Thinking of buying a down jacket for the Canadian winter? What you need to look for
For Canadians, we also have our cold weather staples to help us get through those long winter months- a warm scarf, thick gloves, toque with a pom-pom and boots of some sort. The leader of the cold weather wardrobe staples is the coat. However, not all coats were created equal.
When we were younger, we sometimes sacrificed function for fashion, choosing that beautiful cashmere wool coat over the plushy, down-filled long parka because the coat was more “figure-flattering”. Well, as winters get colder and ice storms keep coming, we’ve smartened up. Looking trendy isn’t going to help us forget that our legs are freezing and our faces are stinging from the wind.
Over the past few years, down jackets have established themselves as the new winter wardrobe “must”. These jackets are filled with soft goose or duck feathers which insulate really well. They come in a variety of lengths from short (hitting the waist) to long (hitting the mid-calf), and everywhere in between. Hoods with a good lining (fur and faux fur are popular) also help make sure all your body heat stays close to you.
You may also like to read:
Depending on the quality and brand, these down jackets don’t always come cheap. With its popularity growing, there are some things you need to know, whether you buy it used or new, to make sure you’re getting your money’s worth.
Think About Your Needs:
We all have different jobs, routines, habits, and interests. All these factors influence what type of down jacket will work best for you. Length and weight of the down jacket are important aspects of the jacket to keep in mind. If you’re out in the cold all day or for very long periods of time or you’re constantly outside doing winter sports, it would make sense to invest in a full or medium length jacket that will shield you from snow, ice pellets, hail, biting wind, etc. On the other hand, if you just need a warm jacket to shield you from the walk from your office building to your car (and maybe a few outings in between), a short to mid-length would work fine. Often, the longer your down jacket is, the more expensive it will be which is why it’s important to know your needs in order to figure out if what you’re buying is worth it.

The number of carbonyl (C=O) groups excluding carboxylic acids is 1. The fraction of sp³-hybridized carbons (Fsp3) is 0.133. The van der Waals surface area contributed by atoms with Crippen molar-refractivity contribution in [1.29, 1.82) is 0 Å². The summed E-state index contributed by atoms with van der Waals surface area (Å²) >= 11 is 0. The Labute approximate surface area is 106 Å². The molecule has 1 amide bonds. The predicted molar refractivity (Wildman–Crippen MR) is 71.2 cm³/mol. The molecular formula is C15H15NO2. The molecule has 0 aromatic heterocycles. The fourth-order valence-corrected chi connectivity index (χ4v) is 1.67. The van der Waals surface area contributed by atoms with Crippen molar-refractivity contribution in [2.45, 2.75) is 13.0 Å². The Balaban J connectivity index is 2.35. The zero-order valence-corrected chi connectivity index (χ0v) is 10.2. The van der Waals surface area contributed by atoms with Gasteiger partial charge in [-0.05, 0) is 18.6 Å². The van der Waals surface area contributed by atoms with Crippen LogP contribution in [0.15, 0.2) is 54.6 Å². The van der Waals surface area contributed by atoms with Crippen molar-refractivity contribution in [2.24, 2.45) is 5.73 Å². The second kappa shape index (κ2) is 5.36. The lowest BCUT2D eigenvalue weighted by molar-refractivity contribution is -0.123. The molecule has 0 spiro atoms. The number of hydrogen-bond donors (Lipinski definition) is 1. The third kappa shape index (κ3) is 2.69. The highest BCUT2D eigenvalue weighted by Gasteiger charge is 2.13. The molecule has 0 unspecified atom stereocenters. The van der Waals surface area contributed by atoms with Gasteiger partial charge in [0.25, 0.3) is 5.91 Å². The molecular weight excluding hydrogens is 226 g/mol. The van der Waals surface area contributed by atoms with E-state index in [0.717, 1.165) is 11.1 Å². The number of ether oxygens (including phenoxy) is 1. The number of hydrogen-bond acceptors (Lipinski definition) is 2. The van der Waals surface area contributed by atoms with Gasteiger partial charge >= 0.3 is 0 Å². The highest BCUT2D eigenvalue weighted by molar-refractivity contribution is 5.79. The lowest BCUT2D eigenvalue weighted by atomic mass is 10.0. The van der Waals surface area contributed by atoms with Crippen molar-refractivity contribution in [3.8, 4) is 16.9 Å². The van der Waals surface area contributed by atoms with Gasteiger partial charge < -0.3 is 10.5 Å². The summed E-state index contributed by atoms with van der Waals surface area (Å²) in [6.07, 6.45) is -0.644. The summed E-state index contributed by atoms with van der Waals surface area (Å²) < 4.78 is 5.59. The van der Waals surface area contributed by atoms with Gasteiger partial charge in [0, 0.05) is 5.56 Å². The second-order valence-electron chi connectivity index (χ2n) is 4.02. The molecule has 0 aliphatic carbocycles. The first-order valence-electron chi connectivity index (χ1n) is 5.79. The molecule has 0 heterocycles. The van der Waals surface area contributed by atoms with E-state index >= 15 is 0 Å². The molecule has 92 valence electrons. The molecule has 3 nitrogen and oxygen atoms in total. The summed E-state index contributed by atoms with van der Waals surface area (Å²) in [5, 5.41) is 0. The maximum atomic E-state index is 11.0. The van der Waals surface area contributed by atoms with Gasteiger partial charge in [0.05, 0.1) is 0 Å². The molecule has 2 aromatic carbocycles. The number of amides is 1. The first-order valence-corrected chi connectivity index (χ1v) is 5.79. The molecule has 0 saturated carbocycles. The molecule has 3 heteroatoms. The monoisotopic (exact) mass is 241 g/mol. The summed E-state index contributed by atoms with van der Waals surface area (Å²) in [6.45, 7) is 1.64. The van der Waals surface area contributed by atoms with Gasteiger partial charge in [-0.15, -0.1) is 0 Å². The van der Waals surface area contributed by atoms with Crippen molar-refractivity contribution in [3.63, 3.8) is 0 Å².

Along with length, weight is also important to consider. Same rules apply: if you’re going to be wearing the jacket for a long time everyday, obviously you won’t want to buy a down jacket that is incredibly heavy. Heaviness in a jacket also affects pricing, which leads us to our next point:
Fill power affects the weight and cost of your jacket. The “fill” of your jacket depends on the type of down (feathers) used and also how much is filled per cubic inch. The “Fill Power” is listed on the label or tag. As a general guideline, any number over 550 is usually a good jacket that will keep you warm. However, for optimal warmth and insulation, you would want a jacket with a fill power of 750 or higher. The higher the fill power, the less “plushy” or poofy your coat is going to be. As with the first point, this is something to consider if you’re outside a lot and need to be flexible and moving.
Whether you’re purchasing a down jacket second-hand or from a store, it’s important to carefully inspect it. But what exactly should you be looking for?
The most important aspects of your down jacket are the following:
- There shouldn’t be any gaps or holes where the feathers stick out.
- Compress the jacket to double check for unwanted spaces and gaps
- Look at the material it’s made out of; nylon and polyester are 2 of the more common and durable fabrics
- Make sure you’re buying a down jacket made specifically for your gender because the stitching is different for men and women
- If you’re buying used, ask the seller how long they’ve used the jacket, or inspect it for signs of wear to get an idea of how worn it actually is
Decide Which Features You Actually Need:
When you start heading down the rabbit hole of down jackets, you’ll notice that there are actually A LOT of added-on features that SEEM necessary but can sneakily add on to your cost. Zippers, extra zippers, latches, hoods, hoods with fur trim, hoods with real animal fur trim, buckles, adjustable hems, and Velcro straps are all extra details on a down jacket that can boost its style factor but may not be as nice to your wallet. Do your research and find out how each feature actually affects the function of your down jacket before deciding what you do and don’t need.